Quivers fashioned from bamboo tubes were used by hunters throughout Borneo to hold blowpipe darts for the hunting of animals. This lidded tube was an essential item used to protect the hunter from the darts that were treated with strong plant derived poisons intended to stun prey. A long clip carved from wood and fastened to the bamboo tube with plaited rattan would have been used to attach the quiver to the hunter’s loincloth or belt. Hunting, like many utilitarian activities on Borneo, was associated with physical and spiritual perils. Symbolic imagery in the form of guardian dragon–dog (‘aso’) motifs, depicted on the clip of this quiver, would have provided protection to the hunter against misfortune and malevolent nature spirits.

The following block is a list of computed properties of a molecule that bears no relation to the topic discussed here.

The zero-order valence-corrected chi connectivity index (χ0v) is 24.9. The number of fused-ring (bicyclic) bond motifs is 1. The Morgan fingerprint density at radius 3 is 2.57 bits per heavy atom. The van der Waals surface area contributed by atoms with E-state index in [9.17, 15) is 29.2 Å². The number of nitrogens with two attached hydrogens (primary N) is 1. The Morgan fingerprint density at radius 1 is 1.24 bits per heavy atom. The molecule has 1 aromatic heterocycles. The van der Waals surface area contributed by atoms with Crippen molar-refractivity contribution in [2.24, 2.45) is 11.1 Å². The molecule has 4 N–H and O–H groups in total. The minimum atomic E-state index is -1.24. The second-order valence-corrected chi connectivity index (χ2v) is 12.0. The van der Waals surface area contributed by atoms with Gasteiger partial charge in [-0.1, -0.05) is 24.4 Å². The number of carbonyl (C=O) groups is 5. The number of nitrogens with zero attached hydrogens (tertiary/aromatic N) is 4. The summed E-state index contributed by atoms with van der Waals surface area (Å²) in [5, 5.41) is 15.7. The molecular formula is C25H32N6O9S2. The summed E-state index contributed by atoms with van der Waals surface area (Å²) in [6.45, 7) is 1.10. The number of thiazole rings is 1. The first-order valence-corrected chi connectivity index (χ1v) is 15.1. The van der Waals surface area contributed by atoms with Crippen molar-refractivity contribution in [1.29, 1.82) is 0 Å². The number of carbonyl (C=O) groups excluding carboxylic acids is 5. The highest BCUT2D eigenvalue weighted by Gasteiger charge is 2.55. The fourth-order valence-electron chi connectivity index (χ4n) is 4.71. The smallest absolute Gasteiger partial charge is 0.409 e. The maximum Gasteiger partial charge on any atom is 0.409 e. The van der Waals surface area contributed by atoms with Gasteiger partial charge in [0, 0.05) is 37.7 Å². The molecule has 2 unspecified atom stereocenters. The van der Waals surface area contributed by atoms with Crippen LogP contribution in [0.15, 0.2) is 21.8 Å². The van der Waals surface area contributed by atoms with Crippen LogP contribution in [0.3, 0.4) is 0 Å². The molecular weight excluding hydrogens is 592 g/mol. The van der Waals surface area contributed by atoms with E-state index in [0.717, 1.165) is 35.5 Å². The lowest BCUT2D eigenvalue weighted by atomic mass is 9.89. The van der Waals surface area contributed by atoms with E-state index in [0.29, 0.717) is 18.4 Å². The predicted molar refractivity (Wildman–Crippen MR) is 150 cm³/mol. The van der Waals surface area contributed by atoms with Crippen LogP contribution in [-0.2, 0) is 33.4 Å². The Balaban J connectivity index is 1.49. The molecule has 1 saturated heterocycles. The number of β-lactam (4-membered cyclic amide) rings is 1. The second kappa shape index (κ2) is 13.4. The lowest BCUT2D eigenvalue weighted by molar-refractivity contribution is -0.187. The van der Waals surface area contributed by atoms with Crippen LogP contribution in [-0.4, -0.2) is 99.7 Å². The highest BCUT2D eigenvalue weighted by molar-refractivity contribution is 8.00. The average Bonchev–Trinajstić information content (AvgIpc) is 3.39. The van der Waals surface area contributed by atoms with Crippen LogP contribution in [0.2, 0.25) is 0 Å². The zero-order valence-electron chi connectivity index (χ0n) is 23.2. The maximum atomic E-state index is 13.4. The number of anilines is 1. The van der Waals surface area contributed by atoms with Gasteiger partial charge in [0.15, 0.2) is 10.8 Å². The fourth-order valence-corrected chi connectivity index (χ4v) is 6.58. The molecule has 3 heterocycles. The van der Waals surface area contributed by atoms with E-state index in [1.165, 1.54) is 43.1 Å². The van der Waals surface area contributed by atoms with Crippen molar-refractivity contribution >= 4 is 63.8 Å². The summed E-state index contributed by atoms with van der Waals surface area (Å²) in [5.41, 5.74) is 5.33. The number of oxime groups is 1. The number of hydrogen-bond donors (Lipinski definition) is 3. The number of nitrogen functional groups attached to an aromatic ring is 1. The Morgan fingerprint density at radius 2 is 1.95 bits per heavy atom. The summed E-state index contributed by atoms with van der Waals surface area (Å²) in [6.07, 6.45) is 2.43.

Poison dart container
Container for poison darts
19th century-20th century
bamboo, wood, rattan
42.5 x 11.0 x 9.0 cm :
a - Part a, 40 x 12 x 9 cm
b - Part b, 10 x 9 x 8 cm
Christopher Worrall Wilson Bequest 2010
Not on display
Shown in 1 exhibition
Glorious, Art Gallery of New South Wales, Sydney, 27 May 2017–06 Jan 2019
Christopher Wilson, pre Nov 1986-1996, Sydney/New South Wales/Australia, probably purchased in Sarawak, Malaysia mid 1970s or 1985. Appears in 'Southeast Asian tribal art', an unpublished text by Christopher Wilson, College of Fine Arts, Sydney, November 1986.
Mariann Ford, 1996-Dec 2010, Sydney/New South Wales/Australia, inherited from the estate of Christopher Wilson. Gift to the Art Gallery of New South Wales as part of the Christopher Worrall Wilson Bequest 2010.